City officials will have to move cautiously to extend the city’s program that earmarks a portion of city contracts for firms owned by Black, Latino and Asian Chicagoans as well as women in the face of hostile courts, officials warned the Chicago City Council.
Attorney Collette Holt, hired by the city to study whether discrimination in the construction trades still exists, told members of the City Council’s Contracting Oversight and Equity Committee that they should not make any major changes to the program, one of only a handful that remain in place in the United States since its creation in 1991.
“Losing this program would be an absolute disaster,” Holt said, telling alderpeople that her study found that firms owned by women and Black, Latino and Asian Chicagoans still face discrimination in the form of “stereotypical attitudes, negative assumptions about their competencies, and all of the implicit and explicit biases that hinder their ability to grow and to thrive.”
But in order to extend the program for another six years and overcome a “very hostile” legal environment, officials must base their decision to set aside a portion of the city’s lucrative contracts on data — and ensure that the program directly addresses the disparity revealed by the data, Holt said.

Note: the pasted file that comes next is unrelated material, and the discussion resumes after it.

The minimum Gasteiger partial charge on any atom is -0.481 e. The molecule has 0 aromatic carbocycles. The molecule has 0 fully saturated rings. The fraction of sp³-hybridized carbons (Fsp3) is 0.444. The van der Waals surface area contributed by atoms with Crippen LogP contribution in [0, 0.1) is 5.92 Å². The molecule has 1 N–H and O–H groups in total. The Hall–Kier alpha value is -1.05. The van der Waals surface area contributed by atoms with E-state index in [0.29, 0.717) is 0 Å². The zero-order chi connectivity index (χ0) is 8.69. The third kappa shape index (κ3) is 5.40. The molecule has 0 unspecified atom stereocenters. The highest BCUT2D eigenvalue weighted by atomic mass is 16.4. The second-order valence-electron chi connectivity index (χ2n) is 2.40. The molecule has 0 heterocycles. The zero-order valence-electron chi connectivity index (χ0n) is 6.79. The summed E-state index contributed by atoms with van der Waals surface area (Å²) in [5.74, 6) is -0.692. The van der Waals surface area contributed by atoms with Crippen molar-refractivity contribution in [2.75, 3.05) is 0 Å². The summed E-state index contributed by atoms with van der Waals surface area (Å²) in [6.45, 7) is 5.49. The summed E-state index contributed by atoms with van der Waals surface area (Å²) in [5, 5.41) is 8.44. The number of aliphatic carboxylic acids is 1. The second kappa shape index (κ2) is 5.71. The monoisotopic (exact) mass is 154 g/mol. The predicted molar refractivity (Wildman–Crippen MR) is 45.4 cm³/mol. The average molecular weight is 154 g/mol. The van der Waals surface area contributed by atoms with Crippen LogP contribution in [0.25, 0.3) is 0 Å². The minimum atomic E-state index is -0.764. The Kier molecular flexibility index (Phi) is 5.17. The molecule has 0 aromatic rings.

Mayor Lori Lightfoot’s proposal to extend the program for an additional six years keeps unchanged the percentage of city contracts set aside for firms owned by Black, Latino and Asian Chicagoans (26%) and for firms owned by women (6%).
However, Lightfoot’s plan would loosen some of the requirements for firms to qualify for the program, including allowing firms to participate until they reach 150% of the size standard established by the U.S. Small Business Administration.
But while many alderpeople had said they wanted to expand the percentage of contracts set aside for what the city officially calls minority businesses and those owned by women, that change is not supported by data that analyzed the number of businesses capable of fulfilling city contracts and compared it to the city’s track record, Holt said.
If the City Council approves a program that is out “on a legal limb,” the whole program could be struck down, Holt said.
Instead of making wholesale changes that could lead to the entire program being struck down by a judge, city officials should ensure that city contractors are paid on time and beef up city programs that offer new entrepreneurs and business owners mentorship and help navigating the City Hall bureaucracy, Holt said.
The City Council has until Sept. 30 to extend the program.